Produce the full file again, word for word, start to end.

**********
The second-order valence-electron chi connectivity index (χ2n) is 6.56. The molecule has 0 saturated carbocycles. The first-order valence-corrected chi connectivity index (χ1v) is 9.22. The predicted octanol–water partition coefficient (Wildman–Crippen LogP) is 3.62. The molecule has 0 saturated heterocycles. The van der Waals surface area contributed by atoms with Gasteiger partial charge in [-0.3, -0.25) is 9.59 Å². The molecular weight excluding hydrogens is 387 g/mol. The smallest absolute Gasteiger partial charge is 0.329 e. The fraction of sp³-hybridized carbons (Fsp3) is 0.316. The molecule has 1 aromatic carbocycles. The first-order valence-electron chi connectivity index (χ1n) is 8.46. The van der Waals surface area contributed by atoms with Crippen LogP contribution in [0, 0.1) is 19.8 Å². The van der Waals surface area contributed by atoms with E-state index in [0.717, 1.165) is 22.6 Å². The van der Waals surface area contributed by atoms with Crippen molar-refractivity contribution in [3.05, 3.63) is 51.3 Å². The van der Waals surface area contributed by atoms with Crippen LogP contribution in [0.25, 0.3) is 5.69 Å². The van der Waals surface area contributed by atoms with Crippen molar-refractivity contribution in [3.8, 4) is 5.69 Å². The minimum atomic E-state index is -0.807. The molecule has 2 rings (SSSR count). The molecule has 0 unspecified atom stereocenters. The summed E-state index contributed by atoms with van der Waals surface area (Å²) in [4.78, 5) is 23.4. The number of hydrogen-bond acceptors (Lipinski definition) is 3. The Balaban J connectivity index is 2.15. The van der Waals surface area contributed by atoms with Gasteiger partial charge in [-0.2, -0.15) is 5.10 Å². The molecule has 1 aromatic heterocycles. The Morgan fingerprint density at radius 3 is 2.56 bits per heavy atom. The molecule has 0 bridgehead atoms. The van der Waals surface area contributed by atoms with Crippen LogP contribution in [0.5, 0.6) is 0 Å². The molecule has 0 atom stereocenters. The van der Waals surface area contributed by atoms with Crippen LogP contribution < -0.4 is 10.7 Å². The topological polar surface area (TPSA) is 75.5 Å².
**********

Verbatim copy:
The second-order valence-electron chi connectivity index (χ2n) is 6.56. The molecule has 0 saturated carbocycles. The first-order valence-corrected chi connectivity index (χ1v) is 9.22. The predicted octanol–water partition coefficient (Wildman–Crippen LogP) is 3.62. The molecule has 0 saturated heterocycles. The van der Waals surface area contributed by atoms with Gasteiger partial charge in [-0.3, -0.25) is 9.59 Å². The molecular weight excluding hydrogens is 387 g/mol. The smallest absolute Gasteiger partial charge is 0.329 e. The fraction of sp³-hybridized carbons (Fsp3) is 0.316. The molecule has 1 aromatic carbocycles. The first-order valence-electron chi connectivity index (χ1n) is 8.46. The van der Waals surface area contributed by atoms with Crippen LogP contribution in [0, 0.1) is 19.8 Å². The van der Waals surface area contributed by atoms with E-state index in [0.717, 1.165) is 22.6 Å². The van der Waals surface area contributed by atoms with Crippen molar-refractivity contribution in [3.05, 3.63) is 51.3 Å². The van der Waals surface area contributed by atoms with Crippen LogP contribution in [0.25, 0.3) is 5.69 Å². The van der Waals surface area contributed by atoms with Crippen molar-refractivity contribution in [3.8, 4) is 5.69 Å². The minimum atomic E-state index is -0.807. The molecule has 2 rings (SSSR count). The molecule has 0 unspecified atom stereocenters. The summed E-state index contributed by atoms with van der Waals surface area (Å²) in [4.78, 5) is 23.4. The number of hydrogen-bond acceptors (Lipinski definition) is 3. The Balaban J connectivity index is 2.15. The van der Waals surface area contributed by atoms with Gasteiger partial charge in [-0.2, -0.15) is 5.10 Å². The molecule has 1 aromatic heterocycles. The Morgan fingerprint density at radius 3 is 2.56 bits per heavy atom. The molecule has 0 bridgehead atoms. The van der Waals surface area contributed by atoms with Crippen LogP contribution in [0.5, 0.6) is 0 Å². The molecule has 0 atom stereocenters. The van der Waals surface area contributed by atoms with Crippen LogP contribution < -0.4 is 10.7 Å². The topological polar surface area (TPSA) is 75.5 Å².